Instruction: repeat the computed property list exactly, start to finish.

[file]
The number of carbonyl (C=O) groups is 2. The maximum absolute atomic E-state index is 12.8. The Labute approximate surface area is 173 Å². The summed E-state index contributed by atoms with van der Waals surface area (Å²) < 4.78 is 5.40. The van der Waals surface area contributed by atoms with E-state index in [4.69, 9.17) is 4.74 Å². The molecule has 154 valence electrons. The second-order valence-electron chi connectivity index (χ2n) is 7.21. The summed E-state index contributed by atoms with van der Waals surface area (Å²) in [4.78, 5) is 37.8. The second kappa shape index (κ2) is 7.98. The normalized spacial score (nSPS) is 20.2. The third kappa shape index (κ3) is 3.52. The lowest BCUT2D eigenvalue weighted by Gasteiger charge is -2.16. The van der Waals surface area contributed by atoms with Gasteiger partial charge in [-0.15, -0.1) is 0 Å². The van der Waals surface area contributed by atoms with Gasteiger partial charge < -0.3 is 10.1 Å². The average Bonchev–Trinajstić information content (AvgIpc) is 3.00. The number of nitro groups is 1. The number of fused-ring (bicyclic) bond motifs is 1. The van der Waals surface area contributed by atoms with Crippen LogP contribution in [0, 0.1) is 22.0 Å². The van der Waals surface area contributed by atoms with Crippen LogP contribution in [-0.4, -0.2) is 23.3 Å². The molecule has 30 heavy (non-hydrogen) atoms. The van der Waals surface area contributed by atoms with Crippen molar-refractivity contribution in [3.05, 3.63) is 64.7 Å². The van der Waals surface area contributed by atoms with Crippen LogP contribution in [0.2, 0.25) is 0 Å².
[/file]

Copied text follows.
The number of carbonyl (C=O) groups is 2. The maximum absolute atomic E-state index is 12.8. The Labute approximate surface area is 173 Å². The summed E-state index contributed by atoms with van der Waals surface area (Å²) < 4.78 is 5.40. The van der Waals surface area contributed by atoms with E-state index in [4.69, 9.17) is 4.74 Å². The molecule has 154 valence electrons. The second-order valence-electron chi connectivity index (χ2n) is 7.21. The summed E-state index contributed by atoms with van der Waals surface area (Å²) in [4.78, 5) is 37.8. The second kappa shape index (κ2) is 7.98. The normalized spacial score (nSPS) is 20.2. The third kappa shape index (κ3) is 3.52. The lowest BCUT2D eigenvalue weighted by Gasteiger charge is -2.16. The van der Waals surface area contributed by atoms with Gasteiger partial charge in [-0.15, -0.1) is 0 Å². The van der Waals surface area contributed by atoms with Gasteiger partial charge < -0.3 is 10.1 Å². The average Bonchev–Trinajstić information content (AvgIpc) is 3.00. The number of nitro groups is 1. The number of fused-ring (bicyclic) bond motifs is 1. The van der Waals surface area contributed by atoms with Crippen LogP contribution in [0, 0.1) is 22.0 Å². The van der Waals surface area contributed by atoms with Crippen LogP contribution in [-0.4, -0.2) is 23.3 Å². The molecule has 30 heavy (non-hydrogen) atoms. The van der Waals surface area contributed by atoms with Crippen molar-refractivity contribution in [3.05, 3.63) is 64.7 Å². The van der Waals surface area contributed by atoms with Crippen LogP contribution in [0.2, 0.25) is 0 Å².